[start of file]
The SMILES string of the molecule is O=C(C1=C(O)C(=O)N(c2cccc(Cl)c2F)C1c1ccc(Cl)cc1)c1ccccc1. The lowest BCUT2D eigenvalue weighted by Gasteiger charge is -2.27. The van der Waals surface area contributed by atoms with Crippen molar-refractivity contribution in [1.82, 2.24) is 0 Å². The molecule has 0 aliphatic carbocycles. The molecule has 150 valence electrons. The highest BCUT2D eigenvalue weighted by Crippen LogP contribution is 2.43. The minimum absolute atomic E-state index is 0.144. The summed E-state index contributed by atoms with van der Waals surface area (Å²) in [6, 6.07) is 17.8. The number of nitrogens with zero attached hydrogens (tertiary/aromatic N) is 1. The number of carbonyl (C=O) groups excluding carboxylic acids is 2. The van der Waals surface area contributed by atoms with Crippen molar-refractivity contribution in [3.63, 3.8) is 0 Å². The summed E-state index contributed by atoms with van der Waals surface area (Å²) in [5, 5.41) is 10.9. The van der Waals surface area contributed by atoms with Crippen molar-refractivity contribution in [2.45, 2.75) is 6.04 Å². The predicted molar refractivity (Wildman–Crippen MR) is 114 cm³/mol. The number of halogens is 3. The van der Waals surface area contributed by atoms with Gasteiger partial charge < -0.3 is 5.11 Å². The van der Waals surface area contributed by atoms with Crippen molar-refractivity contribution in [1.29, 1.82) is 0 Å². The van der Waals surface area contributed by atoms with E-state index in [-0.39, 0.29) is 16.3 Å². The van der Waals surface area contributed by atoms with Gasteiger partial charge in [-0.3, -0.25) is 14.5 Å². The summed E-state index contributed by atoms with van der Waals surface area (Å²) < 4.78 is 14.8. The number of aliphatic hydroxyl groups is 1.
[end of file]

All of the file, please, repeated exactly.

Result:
The SMILES string of the molecule is O=C(C1=C(O)C(=O)N(c2cccc(Cl)c2F)C1c1ccc(Cl)cc1)c1ccccc1. The lowest BCUT2D eigenvalue weighted by Gasteiger charge is -2.27. The van der Waals surface area contributed by atoms with Crippen molar-refractivity contribution in [1.82, 2.24) is 0 Å². The molecule has 0 aliphatic carbocycles. The molecule has 150 valence electrons. The highest BCUT2D eigenvalue weighted by Crippen LogP contribution is 2.43. The minimum absolute atomic E-state index is 0.144. The summed E-state index contributed by atoms with van der Waals surface area (Å²) in [6, 6.07) is 17.8. The number of nitrogens with zero attached hydrogens (tertiary/aromatic N) is 1. The number of carbonyl (C=O) groups excluding carboxylic acids is 2. The van der Waals surface area contributed by atoms with Crippen molar-refractivity contribution in [3.63, 3.8) is 0 Å². The summed E-state index contributed by atoms with van der Waals surface area (Å²) in [5, 5.41) is 10.9. The van der Waals surface area contributed by atoms with Crippen molar-refractivity contribution in [2.45, 2.75) is 6.04 Å². The predicted molar refractivity (Wildman–Crippen MR) is 114 cm³/mol. The number of halogens is 3. The van der Waals surface area contributed by atoms with Gasteiger partial charge < -0.3 is 5.11 Å². The van der Waals surface area contributed by atoms with Crippen molar-refractivity contribution in [1.29, 1.82) is 0 Å². The van der Waals surface area contributed by atoms with E-state index in [-0.39, 0.29) is 16.3 Å². The van der Waals surface area contributed by atoms with Gasteiger partial charge in [-0.3, -0.25) is 14.5 Å². The summed E-state index contributed by atoms with van der Waals surface area (Å²) < 4.78 is 14.8. The number of aliphatic hydroxyl groups is 1.